Friday Action Item: Tell Congress to vote down the GOP tax bill
On Fridays while the current administration is in office we’re posting small, concrete things you can do to help make things better. Got a suggestion for an Action Item? E-mail us!
Here’s a last-minute Action Item prompted by an alarming Twitter thread about a report in the Chronicle of Higher Education that highlights a previously unmentioned aspect of the bill Congressional Republicans have produced to radically alter the tax code: Under the proposed law, graduate students’ tuition waivers would treated as taxable income.
As things stand now, one of the few financial benefits of graduate school in the sciences is that most programs provide tuition support and stipends, so that a Master’s or PhD doesn’t come at the cost of additional tuition debt. With the tuition support treated as an untaxed benefit, grad students only pay tax on stipends they earn as teaching or research assistants. That’s typically $20-$30,000 a year, sometimes lower, and often without annual cost-of-living increases. [Edit to add another important point from Dr. Chanda on Twitter: in the humanities, the stipends are usually lower, and often nonexistent, so tax-exempt tuition waivers have an even bigger relative impact.] Counting the dollar value of graduate tuition as taxable income would increase students’ tax bills — could even push a lot of them into a new tax bracket — even though the income they can actually spend on living expenses stays the same. Add the fact that the proposed bill eliminates the tax deduction for interest on student loans on top of its incredibly regressive baseline effect, and the change in the treatment of tuition support would make graduate school that much less affordable for anyone who isn’t independently wealthy, or doesn’t have family support.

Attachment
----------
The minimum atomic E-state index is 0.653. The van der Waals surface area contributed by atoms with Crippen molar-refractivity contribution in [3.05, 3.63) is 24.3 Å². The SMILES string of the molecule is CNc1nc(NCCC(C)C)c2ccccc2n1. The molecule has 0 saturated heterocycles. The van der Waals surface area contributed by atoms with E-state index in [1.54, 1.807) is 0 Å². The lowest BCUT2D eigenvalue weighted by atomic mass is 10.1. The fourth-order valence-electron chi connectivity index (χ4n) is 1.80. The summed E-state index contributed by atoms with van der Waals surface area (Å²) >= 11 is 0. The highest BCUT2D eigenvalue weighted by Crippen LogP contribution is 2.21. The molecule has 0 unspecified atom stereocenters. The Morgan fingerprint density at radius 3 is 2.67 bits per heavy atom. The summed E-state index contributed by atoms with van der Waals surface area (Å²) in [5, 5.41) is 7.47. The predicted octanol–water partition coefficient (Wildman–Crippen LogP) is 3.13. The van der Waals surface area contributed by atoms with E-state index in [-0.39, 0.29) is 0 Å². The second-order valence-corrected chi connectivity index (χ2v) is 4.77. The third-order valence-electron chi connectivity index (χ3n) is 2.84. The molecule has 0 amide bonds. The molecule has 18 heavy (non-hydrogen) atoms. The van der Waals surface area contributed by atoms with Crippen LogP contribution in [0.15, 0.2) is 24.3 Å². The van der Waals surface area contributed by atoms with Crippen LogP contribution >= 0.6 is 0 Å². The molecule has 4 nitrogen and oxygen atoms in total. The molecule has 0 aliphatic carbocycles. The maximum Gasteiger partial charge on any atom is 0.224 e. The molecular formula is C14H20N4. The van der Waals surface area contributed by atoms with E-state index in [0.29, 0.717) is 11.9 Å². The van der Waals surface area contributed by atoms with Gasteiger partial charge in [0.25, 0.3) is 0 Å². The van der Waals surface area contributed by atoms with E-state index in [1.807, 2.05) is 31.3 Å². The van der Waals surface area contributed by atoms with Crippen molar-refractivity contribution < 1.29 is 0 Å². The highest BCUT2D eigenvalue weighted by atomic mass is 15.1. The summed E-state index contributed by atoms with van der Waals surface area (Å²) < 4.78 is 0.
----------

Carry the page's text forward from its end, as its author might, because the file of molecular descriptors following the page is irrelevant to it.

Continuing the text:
Graduate students already make a financial sacrifice to choose study over a private-sector career. The proposed new tax code could cripple universities’ ability to recruit and train the best and brightest from all backgrounds.
You know the drill: Call your Senators and Representative ASAP, and tell them you expect them to oppose this bill. Edited to add: And while you’re at it, if you’re an academic, make sure your University’s President and Provost know what’s up.